•When you have determined your “cuts” you may be able to recopy your music and actually cut out extra bars and recopy your music to fit together on one or two pages.
•Have cuts that are clearly and thoroughly marked. If you decide not to actually “cut” the music out of the copy, then draw through each measure you want the accompanist to skip.
•When you copy your music be sure to reduce the original or you may be missing music on your copies. I copy all my music at 93% just to be safe!

•Be sure they look like you!
•Make the investment to have professional headshots - not a school picture.
•Have several copies in your binder in case you’re auditioning in multiple rooms.
•Your hair should be the same color and style as your headshot (if possible)

•It should contain updated and correct info.
•It should be formatted to fit on one page if possible.
•If you have been in numerous shows (more than a dozen) only list the most recent or most relevant.
•Always have your resume on a USB drive that you always carry with you in case you need to print it out or update it with last-minute information.

•Be sure your audition clothes and shoes are comfortable and make you feel AWESOME!
•Ladies, look for colors that and styles that are classic and memorable. You want to stand out… but in a GOOD way!
•Guys, be sure everything is ironed and neat. Even casual styles should look neat and give the impression that you care about your appearance.
•If your audition includes dance, double check that you have shoes, leotard and tights and are prepared to “freshen up” after your dance call.

•Check the weather forecast and make sure you are packing to match the weather where you are going. •Plan ahead for rain, cold, snow, etc.
•For women: travel-size beauty products such as a brush, a mirror, makeup, and makeup brushes should be included in a carry on bag that you can take with you to the audition location. Freshen makeup and hair after dance auditions.
•For men and women: deodorant, fresh wipes, Febreze, wrinkle releaser, hand sanitizer, a lint brush, Band Aids, a nail file, stain remover, a sewing kit, dental floss, lip balm, toothpaste and a toothbrush, and an umbrella should cover all the contingencies.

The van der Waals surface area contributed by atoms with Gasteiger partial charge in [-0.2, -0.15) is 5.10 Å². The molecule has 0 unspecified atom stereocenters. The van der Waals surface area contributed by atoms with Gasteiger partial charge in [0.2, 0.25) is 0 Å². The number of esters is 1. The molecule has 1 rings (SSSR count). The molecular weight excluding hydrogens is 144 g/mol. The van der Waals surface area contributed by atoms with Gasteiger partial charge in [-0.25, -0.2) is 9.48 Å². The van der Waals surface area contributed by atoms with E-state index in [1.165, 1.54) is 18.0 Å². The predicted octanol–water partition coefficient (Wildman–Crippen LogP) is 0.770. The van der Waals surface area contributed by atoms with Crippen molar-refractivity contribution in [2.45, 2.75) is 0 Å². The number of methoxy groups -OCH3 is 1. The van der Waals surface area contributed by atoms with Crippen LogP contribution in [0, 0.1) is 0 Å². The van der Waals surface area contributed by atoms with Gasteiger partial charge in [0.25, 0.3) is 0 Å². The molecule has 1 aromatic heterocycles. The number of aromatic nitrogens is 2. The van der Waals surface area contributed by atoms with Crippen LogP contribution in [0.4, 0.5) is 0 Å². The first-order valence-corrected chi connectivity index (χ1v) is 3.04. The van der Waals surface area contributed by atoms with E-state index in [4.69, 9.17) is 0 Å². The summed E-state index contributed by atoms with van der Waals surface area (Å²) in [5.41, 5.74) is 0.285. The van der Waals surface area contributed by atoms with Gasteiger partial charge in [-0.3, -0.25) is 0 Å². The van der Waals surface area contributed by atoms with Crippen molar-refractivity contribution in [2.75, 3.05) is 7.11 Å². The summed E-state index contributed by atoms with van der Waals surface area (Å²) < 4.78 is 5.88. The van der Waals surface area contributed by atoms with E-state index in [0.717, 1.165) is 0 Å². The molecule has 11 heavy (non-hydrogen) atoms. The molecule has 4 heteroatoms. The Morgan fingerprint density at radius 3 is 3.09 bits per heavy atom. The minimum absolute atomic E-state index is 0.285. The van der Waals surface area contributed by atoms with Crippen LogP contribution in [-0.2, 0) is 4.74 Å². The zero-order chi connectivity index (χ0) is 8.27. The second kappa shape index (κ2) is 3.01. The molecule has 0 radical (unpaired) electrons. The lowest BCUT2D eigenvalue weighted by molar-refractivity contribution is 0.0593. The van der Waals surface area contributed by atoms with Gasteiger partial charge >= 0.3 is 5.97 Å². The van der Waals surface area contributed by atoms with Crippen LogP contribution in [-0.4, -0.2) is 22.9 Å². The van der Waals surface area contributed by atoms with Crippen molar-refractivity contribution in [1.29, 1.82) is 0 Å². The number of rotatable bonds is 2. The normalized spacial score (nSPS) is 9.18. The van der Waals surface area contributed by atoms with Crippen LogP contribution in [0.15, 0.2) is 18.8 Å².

•Bottled water and snacks are a good idea in case the audition schedule doesn’t include breaks for meals.
Earbuds and relaxation or meditation music on your phone to be used to focus. A book or other reading material for downtime.

•If you are flying, have a transportation plan to get to your hotel or University.
•If driving, make sure you have plenty of gas and the car is in good working order to get you to the audition on time.
•Have a GPS and driving directions to the audition location on campus. Beware that the address given is usually a general address for the entire campus.
•Print off a campus map so you know how to get to the exact building where the auditions will occur.
•Change for parking meters or parking pass provided by the University

•Most importantly… Don’t leave home without your positive attitude.

Applications are opening NOVEMBER 15 for Summer 2022! Find us on Email [email protected] with any questions.


2501 N Blackwelder Ave
Oklahoma City, OK

Opening Hours

Monday 9am - 5pm
Tuesday 9am - 5pm
Wednesday 9am - 5pm
Thursday 9am - 5pm
Friday 9am - 5pm


(405) 208-5410


Summer programs in music theater, opera, percussion, piano, strings, early childhood eduction and more.


Be the first to know and let us send you an email when OCU Summer Music Programs posts news and promotions. Your email address will not be used for any other purpose, and you can unsubscribe at any time.

Contact The Business

Send a message to OCU Summer Music Programs:


Nearby media companies

Other Music production in Oklahoma City

Show All


Celebrate summer with top teen musical theater students from around the nation as our OCU Summer High School Music Theater Presents Mamma Mia! Curtain rises @ 7:30 p.m. tonight, with an encore show on Saturday. Both OCU Summer Music Programs performances will close with an audience singalong! Tickets at the door: $15 adults; $10 for seniors or groups of 10+. Details: 405.208.5410.
Thank you to JoBeth Moad and all of my NEW friends at OCU Summer Music Programs! The future is bright, y'all! ✨🌟✨
Can the kids have a Kurig in the dorms?
Will the vocal arts performance after week 2 be streamed?
I have a couple of questions about packing list. 1:Are jazz pants equivalent to yoga pants or are they a more specific style 2: The camisole on the list, is it just a regular undergarment cami? Or is it more of a dance Leo? &3: just needing clarification - the handbook says no short shorts, but I wasn't sure if we are talking about dance shorts or street clothes, & what is a good measure of judgment for length. Thanks so much🙂